S500 ID Code Errors and Questions

I’ve hooked up the S500 using QT on a Raspberry Pi through a USB serial connection and it seems to be working. I’m able to connect, I can send codes, and I get responses. Thanks to Larry for the qtpacket class (in a different post) which streamlined things a lot.

However, I’m having problems with a few API ID codes from Appendix F of the S500 online user manual. Here is a very quick summary of issues before I provide a more detailed explanation:

  1. There appear to be several typos in the S500 user manual related to the processor temperature command (113), including a possible error in the command ID code
  2. The set_ping_params command (1015) does not provide a response to the host
  3. When the report_id parameter is set to distance2 (1223) by the set_ping_params command (1015), the transducer starts to ping, but the module does not appear to send any distance2 packets to the host. Not any bytes (not even erroneous ones) were observed.

First, for those interested, let me confirm that the following codes have been tested and are working on my unit: fw_version (1200), speed_of_sound (1203), range (1204), ping_rate_msec (1206), gain_index (1207), altitude (1211), and set_speed_of_sound (1002). These all send the proper response and adjust the relevant parameters correctly (in the case of ID 1002).

What does not do what I expected:
First, processor_mdegC (113) does not work. When I send the code I get an ascii response that says it is an unrecognized code. No big deal to me, though it is nice to stay ahead of the processor temperature. I looked at the other IDs and this one seemed like it might be a typo in the online user manual, so I tried (1213) instead. I got a response that is possibly valid, though the S500 only returned a u16 instead of a u32, so I don’t trust that it is in millidegrees C, though it could be in centi-degrees C. In fact, this is what is stated in the ping1d protocol, so I suspect that there are a few typos in the S500 manual with respect to processor temperature (id number, variable type, and the units of the output).

Second, set_ping_parameters (1015) appears to partly work. It appears to correctly set the start_mm, length_mm, gain_index, msec_per_ping, report_id, and chirp. I had no way to check decimation. However, it does not send a response packet after making these changes. I’m not sure if the module is supposed to send a response to the host, but that would seem natural based on all of the other commands. No response packet or response bytes are observed. There is not even an ACK or a NACK packet. That’s fine with me, as long as it does the trick, but maybe should be documented. I don’t know how the command is able to set the parameters without it being fully received by the module along with a proper checksum, so I have to assume that the command is operating properly for setting parameters other than that there is no response from the module.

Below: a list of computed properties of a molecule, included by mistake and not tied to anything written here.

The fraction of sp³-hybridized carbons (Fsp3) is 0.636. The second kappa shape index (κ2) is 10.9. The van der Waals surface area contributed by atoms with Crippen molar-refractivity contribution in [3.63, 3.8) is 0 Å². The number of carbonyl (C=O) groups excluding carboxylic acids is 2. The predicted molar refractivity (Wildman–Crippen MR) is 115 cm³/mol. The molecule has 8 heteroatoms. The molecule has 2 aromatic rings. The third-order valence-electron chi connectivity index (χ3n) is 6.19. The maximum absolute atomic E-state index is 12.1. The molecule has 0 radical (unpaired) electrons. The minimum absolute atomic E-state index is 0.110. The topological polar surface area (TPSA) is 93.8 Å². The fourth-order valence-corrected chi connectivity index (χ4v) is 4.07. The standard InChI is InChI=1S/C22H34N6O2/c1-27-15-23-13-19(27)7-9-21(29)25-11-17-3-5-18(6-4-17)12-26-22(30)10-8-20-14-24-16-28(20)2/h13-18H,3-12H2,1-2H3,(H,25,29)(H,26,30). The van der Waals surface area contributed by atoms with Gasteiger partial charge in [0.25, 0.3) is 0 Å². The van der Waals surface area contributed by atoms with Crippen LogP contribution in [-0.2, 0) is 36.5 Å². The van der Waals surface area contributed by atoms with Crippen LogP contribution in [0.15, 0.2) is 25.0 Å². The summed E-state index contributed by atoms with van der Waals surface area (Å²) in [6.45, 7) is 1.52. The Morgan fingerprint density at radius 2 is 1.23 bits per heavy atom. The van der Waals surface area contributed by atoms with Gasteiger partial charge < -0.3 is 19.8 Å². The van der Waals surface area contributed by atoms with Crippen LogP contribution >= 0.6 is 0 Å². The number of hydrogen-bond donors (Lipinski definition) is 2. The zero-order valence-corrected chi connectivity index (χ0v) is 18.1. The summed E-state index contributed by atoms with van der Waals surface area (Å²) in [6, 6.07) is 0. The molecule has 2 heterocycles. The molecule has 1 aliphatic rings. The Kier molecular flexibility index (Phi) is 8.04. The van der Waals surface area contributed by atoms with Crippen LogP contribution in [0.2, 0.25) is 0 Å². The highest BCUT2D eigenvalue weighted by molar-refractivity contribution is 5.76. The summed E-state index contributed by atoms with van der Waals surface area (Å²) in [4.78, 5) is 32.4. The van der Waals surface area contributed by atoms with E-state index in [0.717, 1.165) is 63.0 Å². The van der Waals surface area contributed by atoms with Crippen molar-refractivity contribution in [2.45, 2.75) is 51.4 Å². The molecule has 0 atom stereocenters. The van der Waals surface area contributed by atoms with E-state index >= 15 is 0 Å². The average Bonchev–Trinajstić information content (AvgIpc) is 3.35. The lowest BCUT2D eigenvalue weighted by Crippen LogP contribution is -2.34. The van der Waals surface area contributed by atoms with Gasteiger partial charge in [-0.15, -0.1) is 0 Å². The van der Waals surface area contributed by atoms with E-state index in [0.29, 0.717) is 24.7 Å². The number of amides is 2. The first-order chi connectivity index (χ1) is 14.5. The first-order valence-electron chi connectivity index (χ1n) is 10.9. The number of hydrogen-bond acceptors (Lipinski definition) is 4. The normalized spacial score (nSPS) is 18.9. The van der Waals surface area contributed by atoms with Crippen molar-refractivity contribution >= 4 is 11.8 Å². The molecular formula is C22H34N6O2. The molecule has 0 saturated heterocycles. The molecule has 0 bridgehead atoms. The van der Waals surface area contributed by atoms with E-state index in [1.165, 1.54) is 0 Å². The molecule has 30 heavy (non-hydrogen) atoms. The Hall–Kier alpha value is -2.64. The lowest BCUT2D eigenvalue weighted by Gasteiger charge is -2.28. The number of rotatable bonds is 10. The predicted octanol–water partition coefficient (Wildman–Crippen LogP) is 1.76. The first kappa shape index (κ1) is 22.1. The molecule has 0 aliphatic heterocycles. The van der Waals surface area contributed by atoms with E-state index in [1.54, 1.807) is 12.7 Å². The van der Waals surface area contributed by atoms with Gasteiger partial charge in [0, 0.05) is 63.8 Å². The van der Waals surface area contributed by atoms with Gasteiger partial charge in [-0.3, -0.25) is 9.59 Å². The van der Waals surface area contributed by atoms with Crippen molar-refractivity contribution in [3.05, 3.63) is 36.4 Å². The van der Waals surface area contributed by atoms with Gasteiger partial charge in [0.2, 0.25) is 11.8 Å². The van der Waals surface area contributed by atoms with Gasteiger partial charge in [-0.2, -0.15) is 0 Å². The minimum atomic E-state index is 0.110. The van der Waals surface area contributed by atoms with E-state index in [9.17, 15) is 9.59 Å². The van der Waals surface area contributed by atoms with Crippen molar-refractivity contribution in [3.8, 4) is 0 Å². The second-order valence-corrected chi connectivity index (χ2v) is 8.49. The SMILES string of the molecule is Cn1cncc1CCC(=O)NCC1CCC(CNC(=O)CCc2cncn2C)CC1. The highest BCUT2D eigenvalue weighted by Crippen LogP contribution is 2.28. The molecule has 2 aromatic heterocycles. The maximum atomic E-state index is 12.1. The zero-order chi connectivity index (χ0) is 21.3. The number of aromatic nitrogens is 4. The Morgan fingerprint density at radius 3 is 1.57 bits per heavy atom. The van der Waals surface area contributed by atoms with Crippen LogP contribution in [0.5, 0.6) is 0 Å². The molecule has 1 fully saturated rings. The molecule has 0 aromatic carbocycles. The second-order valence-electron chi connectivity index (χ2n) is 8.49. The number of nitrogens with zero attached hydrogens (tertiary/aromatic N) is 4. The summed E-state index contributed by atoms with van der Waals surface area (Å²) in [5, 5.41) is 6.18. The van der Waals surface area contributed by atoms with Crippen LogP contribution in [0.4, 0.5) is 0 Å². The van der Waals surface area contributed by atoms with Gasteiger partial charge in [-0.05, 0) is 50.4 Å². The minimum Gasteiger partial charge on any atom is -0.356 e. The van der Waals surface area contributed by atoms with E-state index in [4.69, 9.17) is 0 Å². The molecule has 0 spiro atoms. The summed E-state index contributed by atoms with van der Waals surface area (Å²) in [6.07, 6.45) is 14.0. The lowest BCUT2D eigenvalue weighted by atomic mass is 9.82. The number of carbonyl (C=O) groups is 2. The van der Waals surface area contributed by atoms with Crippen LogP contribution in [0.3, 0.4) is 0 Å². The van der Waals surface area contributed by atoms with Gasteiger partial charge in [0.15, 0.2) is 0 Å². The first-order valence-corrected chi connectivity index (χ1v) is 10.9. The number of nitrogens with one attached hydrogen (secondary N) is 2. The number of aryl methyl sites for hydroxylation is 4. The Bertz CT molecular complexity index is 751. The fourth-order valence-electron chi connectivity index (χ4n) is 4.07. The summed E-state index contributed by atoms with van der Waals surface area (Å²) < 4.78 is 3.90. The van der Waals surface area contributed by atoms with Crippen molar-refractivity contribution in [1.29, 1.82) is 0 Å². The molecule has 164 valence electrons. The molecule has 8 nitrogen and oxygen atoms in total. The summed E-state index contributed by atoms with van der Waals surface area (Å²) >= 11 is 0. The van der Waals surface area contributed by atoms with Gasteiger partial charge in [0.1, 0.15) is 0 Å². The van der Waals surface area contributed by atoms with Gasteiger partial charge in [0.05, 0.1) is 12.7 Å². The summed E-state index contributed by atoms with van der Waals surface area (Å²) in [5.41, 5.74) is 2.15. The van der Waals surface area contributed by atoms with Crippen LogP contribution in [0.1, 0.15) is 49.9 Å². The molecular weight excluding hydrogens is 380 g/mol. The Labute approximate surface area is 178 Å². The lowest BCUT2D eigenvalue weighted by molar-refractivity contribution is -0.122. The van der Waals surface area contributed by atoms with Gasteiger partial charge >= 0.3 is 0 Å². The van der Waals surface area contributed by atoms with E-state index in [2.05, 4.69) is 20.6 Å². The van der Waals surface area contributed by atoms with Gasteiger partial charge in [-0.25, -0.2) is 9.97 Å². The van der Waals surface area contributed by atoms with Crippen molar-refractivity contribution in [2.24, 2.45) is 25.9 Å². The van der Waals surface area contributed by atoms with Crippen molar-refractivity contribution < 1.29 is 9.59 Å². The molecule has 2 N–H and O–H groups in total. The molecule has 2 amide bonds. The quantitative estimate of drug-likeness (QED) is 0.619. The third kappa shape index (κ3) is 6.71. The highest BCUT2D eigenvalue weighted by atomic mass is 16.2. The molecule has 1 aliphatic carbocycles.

I have a more serious concern about the (1015) command, though. When a distance2 (1223) report id is sent in the (1015) command, the transducer begins pulsing as it should, but no ping response packets are received by the host. I expected to receive distance2 (1223) packets for every ping, but I did not observe a single byte of data at the host, even though the transducer was clearly pinging. In my case, it is possible that none of the echos returned valid depths and that the unit only sends packets if it detects a valid depth, but that is not documented in the manual, and my assumption is that it sends packets even to report a measurement with no confidence. I did try the device in a jar of water - the jar was not very deep, but I would expect a result of some kind, even if the signal was garbage.

The profile6_t (1308) report id does appear to work when sent in the (1015) command and the module is regularly transmitting profile data for every ping. I have not parsed all of the data to see what it says, yet, but the bytes received look to be about the right number and I have verified some of the parameters in the profile packet. I’ll have to check this in more depth later, but the profile6_t packets are promising.

If anyone has any insights regarding the issues I encountered, I would be appreciative.


Wow, yeah, re: processor temperature you are correct. Not sure how that happened, but the command is 1213 and the response is u16 degC * 100. Updating doc now, then I will look at the rest of your issues.

Can you try the S500 using SonarView app? SonarView will also be able to update the S500 f/w if needed. Download instructions here: Installation - Cerulean Sonar Docs.

I want to make sure your device is up to date and that we’re on the same version. The fact that there is no ack or nack on set_ping_params could be the f/w version issue.

Regardless though there should be some response if it is pinging. Let’s see what happens once the version is confirmed and you’re getting acks from the set_ping_params.